September Esbat 2015

For this esbat, we raised our cone of power for the women of the Yaziki. Heather centered our ritual with an amazing chant. We’ve also made a donation to the Yazda organization.  For more information, read on.




Imagine living in a world where you could be kidnapped, tortured and raped for your religious beliefs. Here, in the comfortable United States, where we can proudly display our non-mainstream beliefs on our bumper stickers and FB pages, it is hard to believe in this day and age. But for the last pagans of Iraq and Syria, it is all too real. The Islamic State (and many others, past and present) believe Melek Taus, the primary deity of the Yazidi, is the same figure as Shaitan, or the Christian Satan, and the Yazidi have long been persecuted as devil-worshippers.

Since last year, ISIS has been conducting a genocide against the Yazidi people, who live in remote mountainous regions of their territory. They systematically enter villages, kill the men and transport women as young as nine years old to slave markets for which they have established an entire legal system. Unlike Christian and Jewish captives, who can buy their freedom, the Yazidi have no recourse because of their pagan beliefs. ISIS fighters actually pray before and after raping these pagan women because they are told it is a form of worship. Over 5000 women have been abducted. The Yazda Foundation is actively saving these women by helping them escape and offering medical and psychological support. Almost 2000 women have been helped already!

You can donate money at yazda.org or sign the petition to Barack Obama to support their cause.  For more information on Melek Taus visit: http://www.peacock-angel.org/

Mabon 2015

Last Saturday we traveled to the Inland Empire to celebrate the Sabbat of Mabon, the Autumnal Equinox. The days and nights are of equal length, and we celebrate that, as well as the Second Harvest at Mabon. We focus on gratitude and thanksgiving. Our sister Chelsea was kind enough to host this for us at her home.


Our ritual centered around the apple, and we honored Pomona and Vertumnus. Within the ritual, we created applesauce, which was cooked in a pot over a wood fire. I’ll share the song that we sang while making our gratitude statements, as well as an applesauce recipe below.



There’s a song to sing as the harvest comes in,
To the ones who give sunshine and rain,
Let us all join in with a thank-offering
For the harvest that’s gathered again


Applesauce Recipe:

  • 3 pounds apples (about 8-12) peeled, cored and quartered
  • 2 cups apple cider
  • 1/4 cup granulated sugar
  • 1/2 teaspoon ground cinnamon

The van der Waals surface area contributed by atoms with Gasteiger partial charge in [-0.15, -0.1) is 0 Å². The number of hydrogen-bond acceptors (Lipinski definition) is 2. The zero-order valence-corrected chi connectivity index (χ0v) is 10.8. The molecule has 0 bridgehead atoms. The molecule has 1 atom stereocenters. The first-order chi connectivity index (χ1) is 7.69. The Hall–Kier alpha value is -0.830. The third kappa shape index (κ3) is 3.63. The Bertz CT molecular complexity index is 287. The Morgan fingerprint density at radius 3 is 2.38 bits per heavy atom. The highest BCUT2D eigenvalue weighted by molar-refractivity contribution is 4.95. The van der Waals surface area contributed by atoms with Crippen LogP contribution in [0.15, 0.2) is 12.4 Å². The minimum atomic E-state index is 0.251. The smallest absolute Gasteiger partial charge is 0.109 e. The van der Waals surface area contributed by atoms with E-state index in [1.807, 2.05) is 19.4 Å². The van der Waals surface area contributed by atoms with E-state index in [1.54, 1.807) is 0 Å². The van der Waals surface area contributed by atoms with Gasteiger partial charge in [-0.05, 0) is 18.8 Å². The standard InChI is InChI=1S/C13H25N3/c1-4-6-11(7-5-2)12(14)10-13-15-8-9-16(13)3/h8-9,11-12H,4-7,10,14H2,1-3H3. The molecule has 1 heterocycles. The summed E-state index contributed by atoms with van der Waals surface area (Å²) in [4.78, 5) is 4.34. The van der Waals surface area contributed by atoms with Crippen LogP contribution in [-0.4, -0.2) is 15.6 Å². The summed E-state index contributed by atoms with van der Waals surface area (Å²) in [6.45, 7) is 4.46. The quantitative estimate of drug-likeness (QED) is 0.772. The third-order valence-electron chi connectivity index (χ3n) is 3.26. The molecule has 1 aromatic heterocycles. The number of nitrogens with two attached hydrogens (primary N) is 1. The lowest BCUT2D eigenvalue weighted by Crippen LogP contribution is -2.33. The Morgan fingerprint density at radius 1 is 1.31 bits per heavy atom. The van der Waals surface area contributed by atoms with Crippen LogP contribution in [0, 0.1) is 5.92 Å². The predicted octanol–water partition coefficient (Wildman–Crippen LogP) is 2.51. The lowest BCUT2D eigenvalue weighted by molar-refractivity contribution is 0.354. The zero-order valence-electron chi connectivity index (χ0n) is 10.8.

• Pinch nutmeg
  • Pinch salt
  • 1 TBS lemon juice

Add the apples to a large pot. To that add the apple cider, sugar, cinnamon, nutmeg, salt. Cover the pot and let simmer until the apples are tender. Give them a quick stir every now and again. For a chunky sauce simply give the apples a quick mash with a potato masher or the back of a wooden spoon.

I hope you and yours also had a lovely equinox celebration. Blessed be!


Recently we had the chance to gather for two blessingways for our sisters! One baby has been born and the other yet to come. Babies are such a blessing, and we are so excited to meet our new witchling. This will be our third baby since the beginning of 2014!


Altar from Hayley’s Blessingway



Altar from Giselle’s Blessingway


Lughnasadh / Lammas 2015


This turn of the wheel found us at Lammas. Our aspirants and new Shadow Sister joined us for this ritual, and Chelsea led it as part of her third degree training. We focused upon sacrifice. We honored John Barleycorn and Brigantia- the sovereign goddess of Britain.



Here’s an excerpt from our lore:

John Barleycorn in a personification of the cereal crop. The British folk song tells the tale of the death of John Barleycorn and of his rebirth and nourishment of the people. We also honor Brigantia today- she is the personification of the land. It is she who creates the growth, she who pushes the green out of the ground, and she who feeds the roots of the trees and stalks and buds and blooms. It is she who makes this harvest possible. And it is she who watches her hard work- the nourishing plants -wither and die as the light begins to wane. This is her sacrifice. It’s in this sacrifice that we find strength and nourishment.

We talked about the sacrifices that we make in order to create a good harvest, and what sacrifices we’ll need to make in the future. Heather led us in a corn divination, and following the ritual, we had our traditional ritual feast. We look forward to spending more time with our future dedicants!

Meet and Greet

Last weekend, we held a meet and greet for our aspirants. We had a lovely time meeting two of our aspirants, and enjoyed lots of good food and drink. We were planning to meet at a local park, but thunderstorms and rain had us scrambling to find a new venue. We ended up meeting at the HPS’s home and we met and chatted with the rain and thunder providing the soundtrack.



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